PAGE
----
By the end of its fourth episode (which is as far as this critic has seen), Margo Martindale has also leapt into the fray as Senator Elizabeth Guthrie, the mom of Cranston’s wife, and her participation further turns Your Honor into a grand acting showcase—even if the idea that the 69-year-old Martindale is the 64-year-old Cranston’s mother-in-law is more than a bit absurd. Between the escalating power struggle between Stuhlbarg and Davis’ mobsters (whose reaction to their son’s death is far from unified), and Michael’s balancing-act relationships with Charlie, Detective Nancy Costello (Amy Landecker), and Lee—with whom he begins an affair—no one is left without some juicy material to handle, and the show is at its finest when allowing its stellar cast to simmer, stew, and boil over with fury and agony, both alone and in the presence of each other.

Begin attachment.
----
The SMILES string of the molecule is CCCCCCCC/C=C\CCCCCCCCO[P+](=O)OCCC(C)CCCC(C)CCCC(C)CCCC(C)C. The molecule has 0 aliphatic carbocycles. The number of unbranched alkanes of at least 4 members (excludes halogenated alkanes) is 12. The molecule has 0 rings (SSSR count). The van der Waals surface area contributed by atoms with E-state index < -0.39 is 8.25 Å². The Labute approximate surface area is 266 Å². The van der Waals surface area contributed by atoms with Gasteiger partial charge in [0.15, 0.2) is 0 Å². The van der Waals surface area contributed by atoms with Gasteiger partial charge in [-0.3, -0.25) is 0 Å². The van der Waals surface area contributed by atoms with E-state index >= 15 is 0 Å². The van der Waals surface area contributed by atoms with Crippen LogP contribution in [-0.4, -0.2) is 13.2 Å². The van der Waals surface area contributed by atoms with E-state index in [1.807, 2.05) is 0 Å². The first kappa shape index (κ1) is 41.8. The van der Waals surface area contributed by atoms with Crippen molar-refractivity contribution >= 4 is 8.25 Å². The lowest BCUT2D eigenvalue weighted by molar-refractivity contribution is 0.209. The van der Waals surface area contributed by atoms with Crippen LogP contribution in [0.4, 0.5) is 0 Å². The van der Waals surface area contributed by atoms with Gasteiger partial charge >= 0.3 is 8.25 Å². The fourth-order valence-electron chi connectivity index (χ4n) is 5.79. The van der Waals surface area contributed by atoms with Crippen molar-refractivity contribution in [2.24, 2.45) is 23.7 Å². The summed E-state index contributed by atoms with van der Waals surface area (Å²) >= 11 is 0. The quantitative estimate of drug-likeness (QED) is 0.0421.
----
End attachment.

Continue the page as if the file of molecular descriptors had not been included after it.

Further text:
Your Honor stumbles slightly in trying to integrate criminal justice system racism and malfeasance into its primary narrative; while that critique is certainly relevant (and hits home during a bracing courtroom-humiliation incident), the show is so invested in its breathless melodrama—propelled by crooked cops, shady politicians, ruthless organized criminals, gang leaders, and duplicitous judges and everyday citizens—that its institutional-prejudice elements sometimes come off as mere plot devices. Moreover, while Moffat’s scripting does a sharp job piling on developments and characters to complicate Michael’s illicit mission, it too often relies on the frustrating foolishness of Adam, whose torment isn’t enough to explain away all of the stupid things he does that risk outing him as the real culprit.
Whether these issues persist is anyone’s guess; even before reaching its midway point, Your Honor is so thoroughly knotted that it could resolve itself in a variety of different ways. What is clear, however, is that Cranston remains one of the medium’s current giants, capable of imbuing even the clunkiest of moments with relatable remorse, wit, cunning, and desperation. He brings a gravity and charisma to Moffat’s miniseries that’s as invaluable as it is magnetic.